Rohan brought her to a stall set up by the village wine shop, and bought two cups of plum wine. She drank the tart, slightly sweet vintage in thirsty gulps, making Rohan laugh quietly. "Not so fast," he cautioned. "This stuff is stronger than you realize. Any more and I'll have to haul you home over my shoulders like a felled deer."

"It's not that strong," Amelia protested, unable to taste any alcohol in the fruit-heavy wine. It was delicious, the dry plummy richness lingering on her tongue. She held out her cup to the wine-seller. "I'll take another."

Although proper women didn't ordinarily eat or drink in public, the rules were often cast aside at rural fairs and festivals, where gentry and commoners rubbed elbows and ignored the conventions.

Looking amused, Rohan finished his own wine, and waited patiently as she drank more. "I found a beekeeper for you," he said. "I described your problem to him. He said he would go to Ramsay House tomorrow, or perhaps the next day. One way or another, you'll be rid of the bees."


"Thank you," Amelia said fervently. "I am indebted to you, Mr. Rohan. Will it take long for him to remove the hive?"

"There's no way of knowing until he sees it. With the house having gone unoccupied for so long, the colony could be quite large. He said he'd once encountered a hive in an abandoned cottage that harbored half a million bees, by his estimate."

Her eyes turned enormous. "Half a million?

"I doubt yours is that bad," Rohan said. "But it's almost certain part of the wall will have to be removed after the bees are gone."

More expense. More repairs. Amelia's shoulders slumped at the thought. She spoke without thinking. "Had I known Ramsay House was in such terrible condition, I wouldn't have moved the family to Hampshire. I shouldn't have taken the solicitor's word that the house was habitable. But I was in such a hurry to remove Leo from London—and I wanted so much for all of us to make a new start?

"You're not responsible for everything. Your brother is an adult. So are Winnifred and Poppy. They agreed with your decision, didn't they?"

"Yes, but Leo wasn't in his right mind. He still isn't. And Win is frail, and?

"You like to blame yourself, don't you? Come walk with me."

She set her empty wine cup at the corner of the stall, feeling light-headed. The second cup of wine had been a mistake. And going anywhere with Rohan, with night deepening and revelry all around them, would be yet another. But as she looked into his hazel eyes, she felt absurdly reckless. Just a few stolen minutes... she couldn't resist the lawless mischief of his smile. "My family will worry if I don't rejoin them soon."

"They know you're with me."

"That's why they'll worry," she said, making him laugh. They paused at a table bearing a collection of magic lanterns, small embossed tin lamps with condensing lenses at the front. There was a slot for a hand-painted glass slide just behind the lens. When the lamp was lit, an image would be projected on a wall. Rohan insisted on buying one for Amelia, along with a packet of slides.

"But it's a child's toy," she protested, holding the lantern by its wire handle. "What am I to do with it?"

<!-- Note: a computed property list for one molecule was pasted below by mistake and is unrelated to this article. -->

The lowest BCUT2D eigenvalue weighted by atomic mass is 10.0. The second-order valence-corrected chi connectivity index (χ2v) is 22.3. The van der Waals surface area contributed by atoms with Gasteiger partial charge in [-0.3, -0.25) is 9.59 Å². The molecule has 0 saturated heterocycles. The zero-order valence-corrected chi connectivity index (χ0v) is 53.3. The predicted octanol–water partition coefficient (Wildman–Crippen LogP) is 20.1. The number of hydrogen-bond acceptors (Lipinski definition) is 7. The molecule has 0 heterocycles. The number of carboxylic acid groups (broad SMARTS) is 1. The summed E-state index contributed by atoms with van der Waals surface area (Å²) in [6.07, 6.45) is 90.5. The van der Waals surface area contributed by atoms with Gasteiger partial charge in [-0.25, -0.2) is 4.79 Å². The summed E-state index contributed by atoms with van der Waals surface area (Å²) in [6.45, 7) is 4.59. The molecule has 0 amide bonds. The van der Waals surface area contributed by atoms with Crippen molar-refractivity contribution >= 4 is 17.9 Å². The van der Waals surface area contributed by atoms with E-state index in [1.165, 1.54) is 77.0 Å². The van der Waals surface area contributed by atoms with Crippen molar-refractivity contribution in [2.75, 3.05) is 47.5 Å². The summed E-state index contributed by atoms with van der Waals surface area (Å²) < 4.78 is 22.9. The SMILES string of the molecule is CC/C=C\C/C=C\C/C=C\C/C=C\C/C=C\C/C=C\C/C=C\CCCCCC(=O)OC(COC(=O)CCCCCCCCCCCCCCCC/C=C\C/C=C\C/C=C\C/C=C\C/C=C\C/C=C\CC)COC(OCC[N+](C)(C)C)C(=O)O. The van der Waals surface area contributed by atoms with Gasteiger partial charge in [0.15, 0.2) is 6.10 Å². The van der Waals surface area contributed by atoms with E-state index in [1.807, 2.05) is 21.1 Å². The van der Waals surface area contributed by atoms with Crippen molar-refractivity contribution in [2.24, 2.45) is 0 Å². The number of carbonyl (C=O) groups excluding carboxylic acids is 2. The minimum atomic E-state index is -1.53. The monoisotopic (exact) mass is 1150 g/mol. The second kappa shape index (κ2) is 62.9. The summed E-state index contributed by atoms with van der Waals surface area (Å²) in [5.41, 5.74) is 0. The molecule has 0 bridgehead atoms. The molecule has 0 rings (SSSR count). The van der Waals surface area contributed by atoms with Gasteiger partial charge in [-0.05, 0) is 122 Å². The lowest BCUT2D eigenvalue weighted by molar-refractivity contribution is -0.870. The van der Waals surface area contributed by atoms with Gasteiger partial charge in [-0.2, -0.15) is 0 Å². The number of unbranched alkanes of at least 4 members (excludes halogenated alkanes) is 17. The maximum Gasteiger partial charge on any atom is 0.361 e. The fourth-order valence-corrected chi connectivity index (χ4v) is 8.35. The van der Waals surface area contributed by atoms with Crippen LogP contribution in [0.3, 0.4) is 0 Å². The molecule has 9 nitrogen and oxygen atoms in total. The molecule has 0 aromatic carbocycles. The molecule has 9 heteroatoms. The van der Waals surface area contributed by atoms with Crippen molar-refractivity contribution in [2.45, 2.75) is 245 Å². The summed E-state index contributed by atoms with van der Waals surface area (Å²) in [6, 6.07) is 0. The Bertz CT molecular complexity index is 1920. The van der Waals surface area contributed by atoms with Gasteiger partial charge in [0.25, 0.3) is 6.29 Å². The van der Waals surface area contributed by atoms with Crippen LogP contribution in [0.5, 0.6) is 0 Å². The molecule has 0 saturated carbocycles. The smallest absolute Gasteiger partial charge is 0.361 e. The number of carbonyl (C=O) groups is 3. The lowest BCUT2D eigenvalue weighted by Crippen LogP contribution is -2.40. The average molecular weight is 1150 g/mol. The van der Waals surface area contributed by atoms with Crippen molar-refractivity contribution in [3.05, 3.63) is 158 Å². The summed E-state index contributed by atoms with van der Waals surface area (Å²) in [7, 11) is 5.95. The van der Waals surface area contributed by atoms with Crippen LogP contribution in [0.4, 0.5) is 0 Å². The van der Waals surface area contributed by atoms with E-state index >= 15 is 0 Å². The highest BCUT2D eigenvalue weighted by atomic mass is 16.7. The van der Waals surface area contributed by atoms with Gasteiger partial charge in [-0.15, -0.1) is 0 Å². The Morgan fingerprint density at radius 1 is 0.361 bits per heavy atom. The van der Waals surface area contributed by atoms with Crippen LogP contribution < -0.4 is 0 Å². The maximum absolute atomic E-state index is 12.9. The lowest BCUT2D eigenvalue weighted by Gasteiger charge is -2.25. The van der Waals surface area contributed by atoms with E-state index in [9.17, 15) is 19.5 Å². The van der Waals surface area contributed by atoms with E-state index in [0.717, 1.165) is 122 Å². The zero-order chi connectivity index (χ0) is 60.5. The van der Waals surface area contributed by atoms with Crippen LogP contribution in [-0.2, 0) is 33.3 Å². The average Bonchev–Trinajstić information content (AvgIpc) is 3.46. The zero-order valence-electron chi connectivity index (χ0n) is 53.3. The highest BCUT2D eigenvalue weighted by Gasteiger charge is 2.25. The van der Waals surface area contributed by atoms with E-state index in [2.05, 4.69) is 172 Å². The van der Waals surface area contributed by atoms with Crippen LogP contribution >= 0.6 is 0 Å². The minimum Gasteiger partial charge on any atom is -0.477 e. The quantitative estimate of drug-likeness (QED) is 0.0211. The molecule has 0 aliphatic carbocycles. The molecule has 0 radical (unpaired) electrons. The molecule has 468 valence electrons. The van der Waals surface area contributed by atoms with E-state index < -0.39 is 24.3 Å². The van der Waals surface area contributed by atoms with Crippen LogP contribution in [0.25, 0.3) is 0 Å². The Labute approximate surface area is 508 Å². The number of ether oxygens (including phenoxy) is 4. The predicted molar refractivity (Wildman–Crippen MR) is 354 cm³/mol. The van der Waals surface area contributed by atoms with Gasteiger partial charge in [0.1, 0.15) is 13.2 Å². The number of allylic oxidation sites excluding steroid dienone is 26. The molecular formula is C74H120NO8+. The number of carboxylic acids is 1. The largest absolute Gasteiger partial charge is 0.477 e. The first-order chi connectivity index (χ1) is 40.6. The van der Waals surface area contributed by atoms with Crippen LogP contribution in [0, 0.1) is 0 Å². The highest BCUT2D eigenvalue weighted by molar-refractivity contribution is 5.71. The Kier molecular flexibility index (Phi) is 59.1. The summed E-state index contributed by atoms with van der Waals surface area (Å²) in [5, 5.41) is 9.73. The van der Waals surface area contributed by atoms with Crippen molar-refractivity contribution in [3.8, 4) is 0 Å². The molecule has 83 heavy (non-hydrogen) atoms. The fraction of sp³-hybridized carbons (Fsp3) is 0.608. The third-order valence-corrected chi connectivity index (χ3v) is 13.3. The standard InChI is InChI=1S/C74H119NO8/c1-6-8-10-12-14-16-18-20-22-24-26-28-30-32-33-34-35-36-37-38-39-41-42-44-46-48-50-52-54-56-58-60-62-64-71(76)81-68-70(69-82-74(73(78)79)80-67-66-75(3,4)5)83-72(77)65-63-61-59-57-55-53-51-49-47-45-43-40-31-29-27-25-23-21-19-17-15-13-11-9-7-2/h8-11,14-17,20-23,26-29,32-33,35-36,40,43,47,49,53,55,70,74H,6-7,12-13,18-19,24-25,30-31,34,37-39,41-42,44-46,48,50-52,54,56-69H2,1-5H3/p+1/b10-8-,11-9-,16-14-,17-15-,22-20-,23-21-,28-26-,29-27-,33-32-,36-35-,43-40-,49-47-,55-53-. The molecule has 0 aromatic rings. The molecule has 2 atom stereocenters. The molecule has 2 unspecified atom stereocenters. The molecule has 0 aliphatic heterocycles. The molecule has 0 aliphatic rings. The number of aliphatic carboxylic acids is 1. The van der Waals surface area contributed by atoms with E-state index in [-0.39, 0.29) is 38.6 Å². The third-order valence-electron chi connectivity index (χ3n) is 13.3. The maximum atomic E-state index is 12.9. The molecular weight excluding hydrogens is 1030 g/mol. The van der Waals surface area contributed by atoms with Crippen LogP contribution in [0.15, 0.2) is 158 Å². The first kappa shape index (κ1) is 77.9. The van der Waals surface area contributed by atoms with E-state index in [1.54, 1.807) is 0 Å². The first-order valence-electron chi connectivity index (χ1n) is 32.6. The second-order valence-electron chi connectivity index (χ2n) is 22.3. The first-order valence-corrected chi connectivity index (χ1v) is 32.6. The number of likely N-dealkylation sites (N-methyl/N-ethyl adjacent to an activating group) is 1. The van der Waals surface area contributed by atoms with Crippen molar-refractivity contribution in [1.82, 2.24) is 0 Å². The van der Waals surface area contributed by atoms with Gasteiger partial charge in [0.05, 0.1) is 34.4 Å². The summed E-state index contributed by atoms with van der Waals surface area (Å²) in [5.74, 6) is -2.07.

"Indulge in pointless entertainment. Play. You should try it sometime."

"Playing is for children, not adults."

"Oh, Miss Hathaway," he murmured, leading her away from the table. "The best kind of playing is for adults."

They hemmed the edge of the crowd, weaving in and out like an embroiderer's needle, until finally they drifted free of the torchlight and movement and music, and reached the dark, luminous quiet of a beech grove.

"Are you going to tell me why you had that silver seal from Westcliff's study?" he asked.

"I would rather not, if you don't mind."

"Because you're trying to protect Beatrix?" Her startled glance cut through the shadows.


"How did you ... that is, why did you mention my sister?"

"The night of the supper party, Beatrix had the time and opportunity. The question is, why did she want it?"

"Beatrix is a good girl," Amelia said quickly. "A wonderful girl. She would never deliberately do anything wrong, and—you didn't tell anyone about the seal, did you?"

"Of course not." His hand touched the side of her face. "Easy, hummingbird. I wouldn't betray your secrets. I'm your friend. I think..." A brief, electrifying pause. "In another lifetime, we would be more than friends."

Her heart turned in a painful revolution behind her ribs. "There's no such thing as another lifetime. There can't be."

"Why not?"

"Occam's razor."

He was silent as if her answer had surprised him, and then a wondering laugh slipped from his throat. 'The medieval scientific principle?"

"Yes. When formulating a theory, eliminate as few assumptions as possible. In other words, the simplest explanation is the most likely."

"And that's why you don't believe in magic or fate or reincarnation? Because they're too complicated, theoretically speaking?"

"Yes."

"How did you learn about Occam's razor?"

"My father was a medieval scholar." She shivered as she felt his hand glide along the side of her neck. "Sometimes we studied together."

Rohan pried the wire handle of the magic lantern from her shaky grip, and set it near their feet. "Did he also teach you that the complicated explanations are sometimes more accurate than the simple ones?"

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